Annie Hamilton on finding the magic in the mundane and her glorious debut EP
The debut EP from Sydney musician, visual artist and fashion designer Annie Hamilton has been a long time coming. From cutting her teeth as one third of Little May a few years back to slowly but surely developing her solo musings and songs she thought no one else would hear into music she was ready to release into the world, her journey to this point has been one of learning how to trust herself, her intuition and the great inspiration she finds from the world around her.
Released today, the self-titled EP is six songs that mark a chapter in Hamilton‘s life as she details the mundanity of coming-of-age stories with remarkable magic. She finds the extraordinary in everyday life, and creates beautiful, emotionally-rich indie tunes to explore this wonder. From a real-time conversation with her anxiety in ‘Panic’ to the utterly glorious first singles we heard from her in ‘Fade’ and ‘Kitchen’, Hamilton has a knack for making music that is at once hugely personal and completely universal, and its in this relatability and authenticity that makes her such an exciting artist right now.
Speaking of her EP, Hamilton said, “When I started writing these songs I didn’t think anyone would hear them – it was an intensely private experience, writing only for myself, for my own creative fulfilment and desire. As the project has evolved over time, I’ve always come back to this as the underlying motivation – to follow my gut, trust my instincts and to not let the fear of external pressure or judgement influence my music.” It’s fitting then that we would now receive her first solo body of work, under her own name, ready for the spotlight.
Hey Annie! How are you today?
Good thanks Emma! Hope you’re doing well!
What’s one thing that’s getting you through self-isolation right now?
Betty Grumble’s daily disco-aerobics class on instagram live.
Your EP is out! How are you feeling on a personal level?
Actually quite calm and just happy to have it out there. I have found in the past that I get super nervous in the days leading up to a release, but this time ‘round I don’t have any of that negative feeling, I’m just excited to share these last couple of songs.
A lot of these songs have existed in some shape or form for years now, how does it feel to have them officially out in the world? Is it a nice way to look back on the time in which you wrote them, or does it bring up feelings from back then in a weird way of re-processing things?
The EP has definitely been a long time coming. I’ve been working on it for the last three years – writing, recording, re-working, scrapping, starting again, re-writing, etc… So it’s a huge relief to finish them, release them and move on to new music. During the writing/recording process I always feel very over-protective of the songs and they feel really private, but there’s something that happens along the way once they’re mixed and ‘finished’ where something flicks over and then they feel really ready to share, and once they’re at that point then it’s really nice to look back on them… But once I finish the songs I never really listen to them again. I listen to them so much in the process that once I give the final tick of approval I’m generally pretty sick of them hahaha.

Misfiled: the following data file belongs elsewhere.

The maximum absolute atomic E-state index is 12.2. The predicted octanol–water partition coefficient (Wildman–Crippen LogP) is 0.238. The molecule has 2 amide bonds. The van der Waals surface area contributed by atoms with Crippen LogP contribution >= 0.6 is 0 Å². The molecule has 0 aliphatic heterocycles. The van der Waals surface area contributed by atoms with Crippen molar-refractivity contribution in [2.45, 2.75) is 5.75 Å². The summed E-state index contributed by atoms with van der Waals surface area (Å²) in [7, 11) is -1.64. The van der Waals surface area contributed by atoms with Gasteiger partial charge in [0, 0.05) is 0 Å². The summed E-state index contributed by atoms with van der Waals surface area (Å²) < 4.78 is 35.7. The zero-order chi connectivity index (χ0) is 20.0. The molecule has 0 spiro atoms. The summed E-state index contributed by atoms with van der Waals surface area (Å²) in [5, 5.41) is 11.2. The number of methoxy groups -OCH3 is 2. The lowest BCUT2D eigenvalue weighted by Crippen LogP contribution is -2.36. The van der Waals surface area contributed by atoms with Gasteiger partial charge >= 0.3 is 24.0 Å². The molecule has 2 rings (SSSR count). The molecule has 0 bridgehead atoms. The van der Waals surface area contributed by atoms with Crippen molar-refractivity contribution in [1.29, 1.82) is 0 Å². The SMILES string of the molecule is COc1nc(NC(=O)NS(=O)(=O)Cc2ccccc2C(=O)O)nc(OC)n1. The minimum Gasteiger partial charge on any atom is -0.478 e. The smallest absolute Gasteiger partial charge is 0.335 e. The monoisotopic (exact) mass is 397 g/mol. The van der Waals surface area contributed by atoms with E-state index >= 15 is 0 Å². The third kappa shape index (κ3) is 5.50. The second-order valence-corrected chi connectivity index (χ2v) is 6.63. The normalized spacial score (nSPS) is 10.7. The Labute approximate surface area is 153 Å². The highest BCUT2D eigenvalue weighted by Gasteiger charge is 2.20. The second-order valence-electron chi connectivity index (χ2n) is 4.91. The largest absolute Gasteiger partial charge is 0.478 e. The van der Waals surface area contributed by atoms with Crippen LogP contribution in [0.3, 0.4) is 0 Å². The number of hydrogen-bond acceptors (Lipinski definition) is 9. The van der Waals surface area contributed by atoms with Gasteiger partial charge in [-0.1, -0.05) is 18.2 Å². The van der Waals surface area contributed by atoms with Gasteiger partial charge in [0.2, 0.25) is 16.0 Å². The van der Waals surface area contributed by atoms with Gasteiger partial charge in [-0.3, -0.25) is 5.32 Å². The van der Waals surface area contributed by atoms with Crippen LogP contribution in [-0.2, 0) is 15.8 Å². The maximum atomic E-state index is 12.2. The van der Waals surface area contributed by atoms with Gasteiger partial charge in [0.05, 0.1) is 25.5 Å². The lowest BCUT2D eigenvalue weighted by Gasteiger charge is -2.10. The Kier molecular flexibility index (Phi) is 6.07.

Speaking of isolation, it seems like your trip to Iceland and your isolation there has had a profound impact on your creativity as a whole. This was obviously back when isolation was a choice, so I wondered why did you make that trip and what was it about being secluded so far away from home that helped you tap into your creativity in this way?
Definitely – my time in Iceland was hugely influential on my creative practice… I went there on a residency, where I basically just got an apartment in a tiny town in the Westfjords region to work on my own creative projects for a couple of months. My apartment was beautiful and simple and it had this amazing old grand piano and big windows that looked over the fjords. I’ve always found that isolation helps with creative work – definitely in this case the landscape and weather and the distance had a huge effect on me, but also just the lack of distractions… I think I do my best work when I’m locked in a room for days at a time and I don’t have any reason to leave or any social interaction – I can really get deep into the writing process. I’m pretty introverted so I’ve never had an issue with spending time on my own – it’s actually a massive luxury considering I usually live in a six-person share-house.
You’ve spoken about how you like to try and find magic in the mundane moments of everyday life, and I feel like this is evident throughout not just your music but your videos as well. Why is it so important for you to show this magical side?